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Compromise (1850)

Henry Clay presented the Compromise of 1850 with the help of Stephen Douglas, in order to reconcile several issues related to new states and slavery.

According to the series of bills that made up the compromise, the question of slavery in the new lands acquired by the war with Mexico would be deferred. Embracing a position known as “popular sovereignty,” the voting residents of those territories would be free to take a position on slavery when they applied for statehood. Slavery would be permitted in Washington, DC, but the slave trade would be abolished within the borders of the district. Finally, California would be admitted as a free state. This new free state upset the balance in Congress between free and slave states. In order to mollify those in favor of slavery, the Fugitive Slave Act was passed.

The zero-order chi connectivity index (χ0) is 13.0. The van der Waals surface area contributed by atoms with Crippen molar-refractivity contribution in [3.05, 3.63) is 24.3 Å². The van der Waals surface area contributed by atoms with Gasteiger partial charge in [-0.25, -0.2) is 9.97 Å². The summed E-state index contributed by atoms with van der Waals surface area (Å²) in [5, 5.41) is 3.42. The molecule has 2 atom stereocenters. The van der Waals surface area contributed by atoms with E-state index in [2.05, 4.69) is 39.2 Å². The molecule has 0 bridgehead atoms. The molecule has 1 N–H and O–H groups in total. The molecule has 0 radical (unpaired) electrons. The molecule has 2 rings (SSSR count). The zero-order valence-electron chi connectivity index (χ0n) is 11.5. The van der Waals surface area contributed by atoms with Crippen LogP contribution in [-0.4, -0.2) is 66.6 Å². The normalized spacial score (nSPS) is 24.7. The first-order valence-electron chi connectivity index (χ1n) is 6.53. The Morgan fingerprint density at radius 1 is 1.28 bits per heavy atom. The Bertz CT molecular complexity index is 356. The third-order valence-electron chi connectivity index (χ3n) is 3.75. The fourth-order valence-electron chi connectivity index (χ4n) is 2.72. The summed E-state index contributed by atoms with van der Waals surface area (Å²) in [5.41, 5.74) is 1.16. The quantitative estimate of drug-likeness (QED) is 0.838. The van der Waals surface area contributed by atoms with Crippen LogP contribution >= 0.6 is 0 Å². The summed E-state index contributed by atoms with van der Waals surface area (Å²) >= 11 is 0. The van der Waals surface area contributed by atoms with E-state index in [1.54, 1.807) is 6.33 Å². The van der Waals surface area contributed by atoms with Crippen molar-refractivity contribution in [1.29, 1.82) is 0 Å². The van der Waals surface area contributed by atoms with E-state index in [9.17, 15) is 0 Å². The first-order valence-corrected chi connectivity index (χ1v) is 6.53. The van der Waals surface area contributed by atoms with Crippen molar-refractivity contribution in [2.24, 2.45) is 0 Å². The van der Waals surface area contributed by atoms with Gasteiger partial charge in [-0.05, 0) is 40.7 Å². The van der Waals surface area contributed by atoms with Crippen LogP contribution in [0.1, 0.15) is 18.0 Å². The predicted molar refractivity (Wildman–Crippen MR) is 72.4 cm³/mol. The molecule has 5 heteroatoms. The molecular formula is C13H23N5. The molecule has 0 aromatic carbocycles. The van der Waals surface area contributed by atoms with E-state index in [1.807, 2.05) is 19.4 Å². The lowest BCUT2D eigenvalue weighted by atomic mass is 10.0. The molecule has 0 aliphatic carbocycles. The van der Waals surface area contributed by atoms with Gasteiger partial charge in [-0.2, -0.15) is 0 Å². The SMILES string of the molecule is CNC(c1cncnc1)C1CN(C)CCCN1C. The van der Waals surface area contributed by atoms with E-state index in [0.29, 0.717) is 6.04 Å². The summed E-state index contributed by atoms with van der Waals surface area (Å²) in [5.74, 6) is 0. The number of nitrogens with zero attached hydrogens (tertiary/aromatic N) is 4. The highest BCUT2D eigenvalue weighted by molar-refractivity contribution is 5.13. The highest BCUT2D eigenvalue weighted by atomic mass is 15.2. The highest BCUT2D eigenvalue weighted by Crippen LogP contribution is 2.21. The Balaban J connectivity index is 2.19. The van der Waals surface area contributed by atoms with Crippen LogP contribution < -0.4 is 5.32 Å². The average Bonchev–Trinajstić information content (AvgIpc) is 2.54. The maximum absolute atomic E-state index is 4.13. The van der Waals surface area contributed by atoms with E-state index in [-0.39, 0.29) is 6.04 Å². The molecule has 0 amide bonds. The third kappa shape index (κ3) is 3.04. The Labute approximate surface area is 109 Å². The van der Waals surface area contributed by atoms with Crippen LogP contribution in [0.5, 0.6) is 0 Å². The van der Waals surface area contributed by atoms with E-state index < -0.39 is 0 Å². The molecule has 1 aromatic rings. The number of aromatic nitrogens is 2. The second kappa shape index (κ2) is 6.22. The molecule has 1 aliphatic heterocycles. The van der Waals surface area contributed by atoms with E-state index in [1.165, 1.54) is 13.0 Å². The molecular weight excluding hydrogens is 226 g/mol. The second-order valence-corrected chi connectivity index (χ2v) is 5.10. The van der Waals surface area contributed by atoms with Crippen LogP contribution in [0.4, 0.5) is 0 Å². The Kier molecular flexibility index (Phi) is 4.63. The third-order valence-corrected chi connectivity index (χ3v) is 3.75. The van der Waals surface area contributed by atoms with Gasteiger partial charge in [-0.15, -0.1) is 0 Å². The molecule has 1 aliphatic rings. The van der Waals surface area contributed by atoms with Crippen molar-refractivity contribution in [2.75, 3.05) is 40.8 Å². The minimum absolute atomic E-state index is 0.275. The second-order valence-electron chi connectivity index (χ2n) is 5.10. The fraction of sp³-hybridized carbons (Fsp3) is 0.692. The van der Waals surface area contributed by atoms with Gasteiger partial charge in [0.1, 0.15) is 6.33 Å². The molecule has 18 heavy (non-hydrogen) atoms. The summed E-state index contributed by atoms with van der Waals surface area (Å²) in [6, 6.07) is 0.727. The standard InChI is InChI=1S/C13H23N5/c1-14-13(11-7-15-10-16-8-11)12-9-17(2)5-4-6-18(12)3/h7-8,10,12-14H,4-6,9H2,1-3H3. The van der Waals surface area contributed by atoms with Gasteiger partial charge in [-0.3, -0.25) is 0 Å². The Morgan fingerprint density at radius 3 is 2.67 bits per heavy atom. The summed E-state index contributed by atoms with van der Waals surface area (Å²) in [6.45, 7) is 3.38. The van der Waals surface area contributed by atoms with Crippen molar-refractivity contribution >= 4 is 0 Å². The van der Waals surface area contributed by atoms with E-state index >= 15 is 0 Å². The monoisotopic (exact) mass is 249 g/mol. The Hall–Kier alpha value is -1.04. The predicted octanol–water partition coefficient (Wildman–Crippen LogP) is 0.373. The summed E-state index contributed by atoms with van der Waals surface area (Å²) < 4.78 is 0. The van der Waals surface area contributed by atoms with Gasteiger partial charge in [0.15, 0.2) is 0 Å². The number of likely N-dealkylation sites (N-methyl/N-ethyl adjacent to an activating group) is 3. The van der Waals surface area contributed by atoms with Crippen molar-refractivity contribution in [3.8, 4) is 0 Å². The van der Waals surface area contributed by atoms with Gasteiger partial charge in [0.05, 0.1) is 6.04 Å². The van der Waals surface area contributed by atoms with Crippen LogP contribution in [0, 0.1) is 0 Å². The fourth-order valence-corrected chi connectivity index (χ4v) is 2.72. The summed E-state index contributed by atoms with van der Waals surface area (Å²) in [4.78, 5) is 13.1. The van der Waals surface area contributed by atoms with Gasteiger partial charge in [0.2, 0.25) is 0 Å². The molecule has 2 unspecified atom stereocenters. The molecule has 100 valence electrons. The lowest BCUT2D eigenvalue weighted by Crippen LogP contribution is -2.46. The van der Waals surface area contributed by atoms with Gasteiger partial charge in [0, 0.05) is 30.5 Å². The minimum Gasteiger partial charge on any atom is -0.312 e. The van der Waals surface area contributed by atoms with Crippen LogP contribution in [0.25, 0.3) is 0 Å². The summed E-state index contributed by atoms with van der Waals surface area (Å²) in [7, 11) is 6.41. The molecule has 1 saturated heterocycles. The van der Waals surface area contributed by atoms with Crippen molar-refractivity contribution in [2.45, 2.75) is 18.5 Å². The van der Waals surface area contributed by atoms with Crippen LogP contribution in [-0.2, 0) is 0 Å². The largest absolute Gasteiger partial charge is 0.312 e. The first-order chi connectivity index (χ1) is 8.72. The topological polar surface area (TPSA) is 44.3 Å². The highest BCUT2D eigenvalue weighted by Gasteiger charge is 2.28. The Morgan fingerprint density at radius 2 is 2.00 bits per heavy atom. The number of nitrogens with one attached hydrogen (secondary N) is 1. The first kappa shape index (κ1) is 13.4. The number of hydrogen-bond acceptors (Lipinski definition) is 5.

The question of slavery would not be settled once and for all until the ratification of the Thirteenth Amendment in 1865.